Honey is generally touted as the healthier option over table sugar. It contains less glucose, which our bodies quickly metabolize. Instead, it’s a more complex carbohydrate with multiple kinds of sugars in it. This makes it a little better for your blood sugar levels and your waistline.
But at the end of the day, sugar is… well, sugar.
What Sugar Does To Teeth
Cavity-causing bacteria feed on the carbohydrates you eat. In turn, they produce an acid waste that eats away tooth enamel, creating cavities. The simpler the carbs, the faster they digest them and turn them into acids. Not to mention, sugar in itself can be corrosive to teeth.
Whether the sugar comes in the form of honey or refined sugarcane crystals, it will take a toll on your teeth if it’s left there.
How Does Honey Play Into Dental Health?
Honey contains some naturally-occurring vitamins and anti-bacterial properties. It also has no need for preservatives. Honey seems to have some health benefits such as fighting infection and reducing inflammation.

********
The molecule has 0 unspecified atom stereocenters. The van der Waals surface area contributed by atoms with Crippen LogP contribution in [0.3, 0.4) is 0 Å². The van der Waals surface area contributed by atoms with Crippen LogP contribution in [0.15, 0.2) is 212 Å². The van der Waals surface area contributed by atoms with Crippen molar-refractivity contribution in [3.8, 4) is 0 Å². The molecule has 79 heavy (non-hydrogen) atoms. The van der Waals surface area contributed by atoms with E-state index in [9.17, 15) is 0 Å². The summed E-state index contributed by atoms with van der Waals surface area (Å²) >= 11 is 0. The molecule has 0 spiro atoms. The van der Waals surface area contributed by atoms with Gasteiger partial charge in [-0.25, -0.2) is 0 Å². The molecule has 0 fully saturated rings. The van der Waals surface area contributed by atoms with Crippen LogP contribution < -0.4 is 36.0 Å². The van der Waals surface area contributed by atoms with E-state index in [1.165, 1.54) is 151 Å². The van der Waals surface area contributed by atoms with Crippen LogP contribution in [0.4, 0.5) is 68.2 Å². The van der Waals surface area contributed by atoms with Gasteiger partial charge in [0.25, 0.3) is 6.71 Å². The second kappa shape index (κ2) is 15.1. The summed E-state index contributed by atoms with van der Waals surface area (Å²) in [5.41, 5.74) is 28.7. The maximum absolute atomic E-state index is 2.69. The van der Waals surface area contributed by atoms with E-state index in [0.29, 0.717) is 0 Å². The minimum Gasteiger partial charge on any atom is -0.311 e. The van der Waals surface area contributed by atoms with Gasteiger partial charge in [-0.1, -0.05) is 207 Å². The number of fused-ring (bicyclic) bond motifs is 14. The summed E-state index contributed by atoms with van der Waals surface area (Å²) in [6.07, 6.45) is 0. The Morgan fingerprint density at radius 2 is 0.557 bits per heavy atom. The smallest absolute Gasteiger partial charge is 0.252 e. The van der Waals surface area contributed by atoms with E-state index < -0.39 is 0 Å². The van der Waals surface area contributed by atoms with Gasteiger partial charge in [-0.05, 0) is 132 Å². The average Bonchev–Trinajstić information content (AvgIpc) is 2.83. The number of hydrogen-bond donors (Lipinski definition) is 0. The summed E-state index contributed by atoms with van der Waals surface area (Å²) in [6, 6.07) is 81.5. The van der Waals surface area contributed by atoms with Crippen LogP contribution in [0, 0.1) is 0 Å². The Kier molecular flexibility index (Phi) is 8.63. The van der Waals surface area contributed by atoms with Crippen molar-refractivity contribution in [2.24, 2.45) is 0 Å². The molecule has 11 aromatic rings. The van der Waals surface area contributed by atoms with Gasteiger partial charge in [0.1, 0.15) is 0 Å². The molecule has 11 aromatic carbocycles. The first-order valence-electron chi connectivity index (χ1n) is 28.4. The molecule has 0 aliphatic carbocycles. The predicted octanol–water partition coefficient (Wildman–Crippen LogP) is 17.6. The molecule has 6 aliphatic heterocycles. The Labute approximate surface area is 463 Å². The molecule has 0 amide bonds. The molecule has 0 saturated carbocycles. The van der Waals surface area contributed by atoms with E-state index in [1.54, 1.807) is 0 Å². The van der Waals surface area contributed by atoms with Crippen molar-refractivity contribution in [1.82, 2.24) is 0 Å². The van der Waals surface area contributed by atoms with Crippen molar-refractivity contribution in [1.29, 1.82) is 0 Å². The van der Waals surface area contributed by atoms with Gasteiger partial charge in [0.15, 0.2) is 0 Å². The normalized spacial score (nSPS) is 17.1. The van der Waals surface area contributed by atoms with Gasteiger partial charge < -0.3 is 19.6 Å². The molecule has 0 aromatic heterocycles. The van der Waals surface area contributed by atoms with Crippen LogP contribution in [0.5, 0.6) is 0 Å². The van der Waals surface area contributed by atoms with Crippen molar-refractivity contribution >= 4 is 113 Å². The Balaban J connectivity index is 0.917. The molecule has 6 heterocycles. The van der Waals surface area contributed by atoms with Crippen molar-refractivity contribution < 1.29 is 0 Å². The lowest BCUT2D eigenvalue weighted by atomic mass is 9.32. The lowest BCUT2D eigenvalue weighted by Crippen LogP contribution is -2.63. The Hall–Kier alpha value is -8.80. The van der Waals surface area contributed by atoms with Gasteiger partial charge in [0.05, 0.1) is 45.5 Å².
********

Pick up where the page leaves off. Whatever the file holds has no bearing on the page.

Be warned, however. All the good stuff honey does is overshadowed by the fact that it can still cause your teeth to erode. You won’t get immediate benefits by slathering this sweet syrup on your teeth and gums overnight. That’s just a recipe for enamel wear, tooth decay, and more time in the dentist’s chair getting fillings, crowns, and other tooth restorations.
Choose honey over sugar if you like, but don’t use it so often as if it doesn’t matter. Brush well at least twice a day, floss at least once, and rinse your mouth with water after having any carb – honey or sugar. Schedule a visit with your local dentist to find out how your diet is affecting your smile.
Posted on behalf of:
Meridian Campus Family Dental
3201 Willamette DR NE
Lacey, WA 98516
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